Take your FREE HSW Course here - AIA approved!

This is your go-to source for free AIA-approved continuing education for architects. Plus, almost all our courses are delivered in streaming HD video. Registration is fast and easy, just click on Login/Register above. Then, you can enroll in any of our courses found in any of our programs with a single click. Our courses meet or exceed NCARB's high standards for state board license renewal. AIA member? Your credit will be reported to AIA for you.

The 60-Minute MBA for Design Professionals

In this session, we will learn the fundamentals of all successful AE firms and provide the basis for making well-grounded business decisions. We will learn how firms can transition from being professionals providing services, to highly tuned businesses that can identify the needs of the marketplace and create services and products that are appropriately priced and yield consistent and greater profits.

Rather than seeking out new projects that merely build upon your current skills, you will start from a business-thinking mindset, where processes that are critical to building a thriving firm are examined and constituted in your firm. We will explore the importance of data within an architect firm and demonstrate how careful collection and interpretation can lead your firm into more exciting and profitable territory.

Following are the course's Learning Objectives:

  1. Identify why a “business-thinking” mindset is of utmost importance for service professionals
  2. Explain best practices for implementing a metrics-oriented leadership system
  3. Summarize how data-based performance management drives smarter business decisions
  4. Analyze how profitability drives growth rather than being merely a result
  5. Reframe your firm as a platform that enables you to achieve your business and personal goals
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Leveraging Advances in Parametric Design & Digital Fabrication in Architecture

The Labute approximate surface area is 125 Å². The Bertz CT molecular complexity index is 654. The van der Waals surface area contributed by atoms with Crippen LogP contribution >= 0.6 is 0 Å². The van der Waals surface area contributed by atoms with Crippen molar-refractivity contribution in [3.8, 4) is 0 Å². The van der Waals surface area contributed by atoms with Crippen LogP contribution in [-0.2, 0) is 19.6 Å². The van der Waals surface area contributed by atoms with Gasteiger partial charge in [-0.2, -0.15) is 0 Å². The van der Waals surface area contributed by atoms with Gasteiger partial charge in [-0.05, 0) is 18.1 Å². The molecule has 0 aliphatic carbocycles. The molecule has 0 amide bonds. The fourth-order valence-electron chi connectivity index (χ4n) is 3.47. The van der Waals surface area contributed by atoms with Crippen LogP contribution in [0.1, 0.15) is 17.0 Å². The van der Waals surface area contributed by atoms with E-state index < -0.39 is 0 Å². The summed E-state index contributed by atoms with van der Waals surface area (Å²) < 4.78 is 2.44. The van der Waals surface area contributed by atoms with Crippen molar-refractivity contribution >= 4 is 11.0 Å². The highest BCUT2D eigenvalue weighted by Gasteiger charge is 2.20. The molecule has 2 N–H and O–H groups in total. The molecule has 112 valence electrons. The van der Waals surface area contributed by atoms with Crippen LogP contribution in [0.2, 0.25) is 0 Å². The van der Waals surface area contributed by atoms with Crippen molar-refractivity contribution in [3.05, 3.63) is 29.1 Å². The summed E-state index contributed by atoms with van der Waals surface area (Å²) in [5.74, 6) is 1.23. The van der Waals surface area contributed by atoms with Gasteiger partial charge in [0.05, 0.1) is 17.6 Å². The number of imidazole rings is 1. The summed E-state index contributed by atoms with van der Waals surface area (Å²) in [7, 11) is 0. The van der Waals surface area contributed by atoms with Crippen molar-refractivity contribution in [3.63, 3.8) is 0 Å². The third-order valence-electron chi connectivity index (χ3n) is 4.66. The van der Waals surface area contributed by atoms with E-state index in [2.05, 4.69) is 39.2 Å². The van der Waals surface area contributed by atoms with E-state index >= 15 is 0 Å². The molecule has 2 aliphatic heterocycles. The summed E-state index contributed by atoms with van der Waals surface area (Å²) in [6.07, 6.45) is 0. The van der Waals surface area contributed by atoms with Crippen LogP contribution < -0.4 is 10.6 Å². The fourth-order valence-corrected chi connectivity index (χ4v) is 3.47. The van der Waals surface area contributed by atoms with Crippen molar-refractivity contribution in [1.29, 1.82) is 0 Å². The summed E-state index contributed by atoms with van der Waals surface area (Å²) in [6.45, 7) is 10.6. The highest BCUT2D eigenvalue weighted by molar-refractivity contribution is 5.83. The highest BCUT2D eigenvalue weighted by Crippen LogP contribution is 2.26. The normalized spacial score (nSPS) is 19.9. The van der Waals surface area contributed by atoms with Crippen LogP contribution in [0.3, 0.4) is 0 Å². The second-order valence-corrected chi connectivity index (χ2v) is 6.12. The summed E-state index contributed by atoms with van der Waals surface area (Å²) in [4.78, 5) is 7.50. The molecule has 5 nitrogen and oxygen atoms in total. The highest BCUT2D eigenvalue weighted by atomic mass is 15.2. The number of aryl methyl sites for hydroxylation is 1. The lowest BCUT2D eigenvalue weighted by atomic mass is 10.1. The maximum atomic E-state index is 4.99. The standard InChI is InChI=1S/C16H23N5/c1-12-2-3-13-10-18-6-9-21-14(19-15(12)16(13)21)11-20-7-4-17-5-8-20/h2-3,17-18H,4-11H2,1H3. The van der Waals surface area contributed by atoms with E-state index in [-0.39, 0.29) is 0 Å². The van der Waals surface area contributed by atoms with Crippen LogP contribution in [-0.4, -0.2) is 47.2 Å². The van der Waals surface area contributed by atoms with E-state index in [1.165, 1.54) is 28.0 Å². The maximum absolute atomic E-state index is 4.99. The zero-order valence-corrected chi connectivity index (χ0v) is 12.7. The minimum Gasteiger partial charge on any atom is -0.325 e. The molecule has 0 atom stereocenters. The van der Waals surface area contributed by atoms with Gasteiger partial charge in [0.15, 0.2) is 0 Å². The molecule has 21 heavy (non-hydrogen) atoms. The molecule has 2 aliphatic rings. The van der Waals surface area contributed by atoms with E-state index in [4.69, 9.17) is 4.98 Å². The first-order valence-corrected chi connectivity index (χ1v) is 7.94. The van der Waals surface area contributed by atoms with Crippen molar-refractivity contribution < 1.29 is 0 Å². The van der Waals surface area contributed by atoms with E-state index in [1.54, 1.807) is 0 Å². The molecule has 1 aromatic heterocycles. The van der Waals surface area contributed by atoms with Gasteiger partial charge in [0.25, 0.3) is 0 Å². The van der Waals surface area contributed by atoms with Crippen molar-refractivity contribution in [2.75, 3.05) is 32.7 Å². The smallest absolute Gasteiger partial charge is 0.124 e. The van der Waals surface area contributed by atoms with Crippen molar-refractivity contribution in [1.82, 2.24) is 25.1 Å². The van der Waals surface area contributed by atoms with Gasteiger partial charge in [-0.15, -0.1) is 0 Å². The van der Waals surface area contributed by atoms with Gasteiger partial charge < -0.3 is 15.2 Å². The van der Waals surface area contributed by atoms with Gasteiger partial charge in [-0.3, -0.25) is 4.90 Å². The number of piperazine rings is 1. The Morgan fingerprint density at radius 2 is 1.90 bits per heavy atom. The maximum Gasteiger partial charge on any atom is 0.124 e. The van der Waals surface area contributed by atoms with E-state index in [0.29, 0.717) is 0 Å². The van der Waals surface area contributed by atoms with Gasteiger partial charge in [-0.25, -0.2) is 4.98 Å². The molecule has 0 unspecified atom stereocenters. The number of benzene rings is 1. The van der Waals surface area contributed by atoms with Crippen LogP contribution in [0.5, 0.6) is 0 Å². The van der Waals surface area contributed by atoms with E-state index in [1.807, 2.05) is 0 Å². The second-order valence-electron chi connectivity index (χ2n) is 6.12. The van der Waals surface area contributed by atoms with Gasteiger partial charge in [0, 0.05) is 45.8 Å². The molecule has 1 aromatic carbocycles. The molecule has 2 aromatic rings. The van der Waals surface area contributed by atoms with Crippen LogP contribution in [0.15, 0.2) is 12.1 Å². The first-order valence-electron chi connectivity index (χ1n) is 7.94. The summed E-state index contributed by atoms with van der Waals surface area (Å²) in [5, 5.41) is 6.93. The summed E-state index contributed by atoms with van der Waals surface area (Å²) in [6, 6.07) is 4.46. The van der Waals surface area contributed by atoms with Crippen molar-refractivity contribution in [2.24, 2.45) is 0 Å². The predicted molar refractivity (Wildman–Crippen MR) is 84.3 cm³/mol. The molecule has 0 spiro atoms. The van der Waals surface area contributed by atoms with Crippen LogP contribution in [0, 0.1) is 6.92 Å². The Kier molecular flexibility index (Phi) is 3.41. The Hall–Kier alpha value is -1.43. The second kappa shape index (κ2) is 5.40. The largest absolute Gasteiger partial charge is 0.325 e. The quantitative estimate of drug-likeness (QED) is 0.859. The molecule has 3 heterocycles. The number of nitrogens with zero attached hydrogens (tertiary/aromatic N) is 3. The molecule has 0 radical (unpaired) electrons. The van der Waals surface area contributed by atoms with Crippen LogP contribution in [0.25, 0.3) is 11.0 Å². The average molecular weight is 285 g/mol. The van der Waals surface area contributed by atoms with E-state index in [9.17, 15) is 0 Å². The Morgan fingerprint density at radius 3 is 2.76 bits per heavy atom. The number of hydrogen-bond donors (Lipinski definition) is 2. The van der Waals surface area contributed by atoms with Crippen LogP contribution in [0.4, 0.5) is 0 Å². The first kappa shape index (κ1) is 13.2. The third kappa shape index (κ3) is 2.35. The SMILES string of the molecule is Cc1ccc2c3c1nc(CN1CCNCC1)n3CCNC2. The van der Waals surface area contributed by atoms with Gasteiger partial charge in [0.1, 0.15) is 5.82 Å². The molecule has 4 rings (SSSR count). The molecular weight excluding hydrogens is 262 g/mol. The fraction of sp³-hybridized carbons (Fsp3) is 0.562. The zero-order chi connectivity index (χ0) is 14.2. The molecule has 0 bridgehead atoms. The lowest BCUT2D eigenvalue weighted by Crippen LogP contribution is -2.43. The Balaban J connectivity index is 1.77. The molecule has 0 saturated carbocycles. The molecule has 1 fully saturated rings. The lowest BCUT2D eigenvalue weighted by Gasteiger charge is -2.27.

This course will explore the cutting-edge union of design and technology by delving into parametric design and its symbiosis with digital fabrication, and how the vision is best achieved via vertically-integrated, technology-forward product manufacturers. We will also discuss strategies for effective collaboration with these manufacturers throughout the architectural design process.

Learning Objective 1:
Students will learn about the use of parametric design in architecture, including its definition, history and current state.

Learning Objective 2:
Students will learn about the marriage between parametric design and digital fabrication.

Learning Objective 3:
Students will understand why vertical integration is an important operating model for product manufacturers looking to leverage parametric design.

Learning Objective 4:
Students will understand how to partner with vertical manufacturers throughout the architectural design process and learn the advantages of this digital collaborative approach.

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Egress Marking and Illumination ISO-0501

This course is designed to introduce the architect to egress marking systems that are used for ordinary way finding and building evacuation in emergency situations. These signage systems are meant to be selected and installed according to specific standards established by building codes. Additionally, once installed, these systems must be tested to assure their efficacy in case of an emergency. How to select and specify the appropriate markers and the technological solutions available, as well as testing methods, will all be covered in this course.

HSW Justification:
Building exit markings are critical to the health, safety, and welfare of building occupants during emergency situations.

Learning Objective 1: